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Voices / Viewpoint

On joy and justice

It's not celebrating the misfortune of others. After years of fighting Vermont Yankee, we deserved some smiles.

Chad Simmons, a volunteer with the Safe and Green Campaign, originally wrote this piece as a contemplative rebuttal to several remarks on Facebook about insensitivity and gloating in the social media sphere — including one from your editor — on the day that Entergy made its announcement about the fate of Vermont Yankee. The Commons is beginning to plan the very sort of public forum that Simmons proposes here, so stay tuned.

Brattleboro

Aug. 27 was a bittersweet day for me, as I was visiting family and was not with my people in Vermont to hear the news that Entergy would close Vermont Yankee. I predominately shared over Facebook, but I would much rather have been there in person to share laughs, tears, hugs, to breathe deeply, then scheme about the next steps.

As much as there was elation, confusion, anger last week from all sides of the VY issue, this is far, far from over. The corporate line in the asphalt was clearly carved out, yet again.

Entergy refuses to act in the best interest of the community, the planet, and its employees by choosing the SAFSTOR method of decommissioning the plant.

Nobody from the Nuclear Regulatory Commission, the state of Vermont, or groups of antinuclear activists chose this option. This was entirely, unequivocally Entergy’s decision. People losing “jobs” is entirely the fault of a multi-billion-dollar corporation, its shareholders, and the “free market.”

The announcement by Entergy to close Vermont Yankee today has decades, maybe even centuries, of history and baggage behind it. This is about values. This is about the meaning our toil gives us individually, collectively, socially, and culturally. The fruit our toil creates.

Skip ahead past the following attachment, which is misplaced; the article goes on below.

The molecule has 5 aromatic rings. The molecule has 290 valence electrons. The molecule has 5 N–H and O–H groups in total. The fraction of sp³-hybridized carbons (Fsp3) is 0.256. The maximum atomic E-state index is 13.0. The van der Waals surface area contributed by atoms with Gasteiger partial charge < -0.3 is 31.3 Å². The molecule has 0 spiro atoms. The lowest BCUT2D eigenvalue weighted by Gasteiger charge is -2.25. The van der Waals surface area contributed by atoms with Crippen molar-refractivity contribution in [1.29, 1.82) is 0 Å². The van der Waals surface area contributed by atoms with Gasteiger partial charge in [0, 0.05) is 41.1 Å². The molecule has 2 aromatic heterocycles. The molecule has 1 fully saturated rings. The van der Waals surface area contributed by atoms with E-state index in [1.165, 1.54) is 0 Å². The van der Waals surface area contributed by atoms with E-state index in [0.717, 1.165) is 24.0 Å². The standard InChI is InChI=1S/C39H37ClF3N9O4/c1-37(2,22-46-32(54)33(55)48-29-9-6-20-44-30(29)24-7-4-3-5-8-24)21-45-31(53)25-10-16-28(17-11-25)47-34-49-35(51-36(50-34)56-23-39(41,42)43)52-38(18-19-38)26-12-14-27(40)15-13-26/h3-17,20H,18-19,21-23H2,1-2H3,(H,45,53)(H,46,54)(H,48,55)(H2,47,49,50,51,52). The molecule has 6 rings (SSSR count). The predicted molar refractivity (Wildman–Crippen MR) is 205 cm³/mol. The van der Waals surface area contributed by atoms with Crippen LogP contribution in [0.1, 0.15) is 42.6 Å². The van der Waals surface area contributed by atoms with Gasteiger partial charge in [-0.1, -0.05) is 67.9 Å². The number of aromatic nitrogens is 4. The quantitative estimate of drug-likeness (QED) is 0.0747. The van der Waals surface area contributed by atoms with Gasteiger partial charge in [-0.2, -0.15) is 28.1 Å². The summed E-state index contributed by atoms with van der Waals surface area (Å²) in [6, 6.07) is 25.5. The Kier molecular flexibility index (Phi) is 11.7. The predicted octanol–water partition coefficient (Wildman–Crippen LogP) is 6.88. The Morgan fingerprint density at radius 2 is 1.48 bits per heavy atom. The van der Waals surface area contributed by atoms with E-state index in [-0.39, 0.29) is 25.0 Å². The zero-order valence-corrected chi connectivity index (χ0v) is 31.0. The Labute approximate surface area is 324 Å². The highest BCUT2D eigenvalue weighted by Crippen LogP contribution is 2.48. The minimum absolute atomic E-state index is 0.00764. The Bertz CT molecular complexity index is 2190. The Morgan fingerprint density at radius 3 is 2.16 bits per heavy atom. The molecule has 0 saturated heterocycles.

* * *

My first memory of being asked the question of “jobs” was from 2007 by two students working on a journalism grant from North Carolina, interested in the citizen efforts to close VY. My response to this question has not changed much since then.

I am not indifferent to the struggle of the working person (quite the contrary, in fact). However, at some point (and I would argue that that point is now), we need ask ourselves, “What is the value of what I do?” “Does my job improve life on this planet?”

These are difficult and complex questions to answer.

But when it comes to the production of nuclear-powered electricity — an energy source that produces billions of tons of harmful waste, inflicts social injustice to indigenous populations and poor people, releases harmful radiation daily, siphons limited resources from legitimate energy solutions, and adds to the increased nuclear weapons proliferation — it bears diving headfirst down the rabbit hole.

* * *

The “jobs” argument is, in my opinion, a fear-mongering ploy by the wealthy to scare communities into submission —harsh, no doubt, but a statement worth unpacking. And I would suggest unpacking it in a very public, very intentional way.

I would absolutely love to see a a multi-session public dialogue hosted by local media (say, The Commons, the Reformer, BCTV, iBrattleboro) that delves into the complexities of the “jobs” “provided” by Entergy and explores the company’s “charitable giving” as a “corporate citizen.”